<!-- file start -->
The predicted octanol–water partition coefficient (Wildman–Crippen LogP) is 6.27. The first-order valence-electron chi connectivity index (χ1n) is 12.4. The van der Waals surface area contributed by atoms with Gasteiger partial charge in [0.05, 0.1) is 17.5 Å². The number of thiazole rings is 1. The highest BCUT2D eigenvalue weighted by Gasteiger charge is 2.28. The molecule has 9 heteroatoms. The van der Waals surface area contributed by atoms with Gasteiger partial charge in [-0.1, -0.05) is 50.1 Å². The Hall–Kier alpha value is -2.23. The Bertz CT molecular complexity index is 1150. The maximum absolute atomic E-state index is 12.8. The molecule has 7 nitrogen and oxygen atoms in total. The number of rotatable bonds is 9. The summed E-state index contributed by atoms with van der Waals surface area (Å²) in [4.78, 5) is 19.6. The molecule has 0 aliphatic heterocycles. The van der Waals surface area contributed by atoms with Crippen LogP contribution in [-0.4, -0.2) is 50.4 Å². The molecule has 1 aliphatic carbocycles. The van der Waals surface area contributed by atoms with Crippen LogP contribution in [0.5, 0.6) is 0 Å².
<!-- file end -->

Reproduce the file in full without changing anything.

The predicted octanol–water partition coefficient (Wildman–Crippen LogP) is 6.27. The first-order valence-electron chi connectivity index (χ1n) is 12.4. The van der Waals surface area contributed by atoms with Gasteiger partial charge in [0.05, 0.1) is 17.5 Å². The number of thiazole rings is 1. The highest BCUT2D eigenvalue weighted by Gasteiger charge is 2.28. The molecule has 9 heteroatoms. The van der Waals surface area contributed by atoms with Gasteiger partial charge in [-0.1, -0.05) is 50.1 Å². The Hall–Kier alpha value is -2.23. The Bertz CT molecular complexity index is 1150. The maximum absolute atomic E-state index is 12.8. The molecule has 7 nitrogen and oxygen atoms in total. The number of rotatable bonds is 9. The summed E-state index contributed by atoms with van der Waals surface area (Å²) in [4.78, 5) is 19.6. The molecule has 0 aliphatic heterocycles. The van der Waals surface area contributed by atoms with Crippen LogP contribution in [-0.4, -0.2) is 50.4 Å². The molecule has 1 aliphatic carbocycles. The van der Waals surface area contributed by atoms with Crippen LogP contribution in [0.5, 0.6) is 0 Å².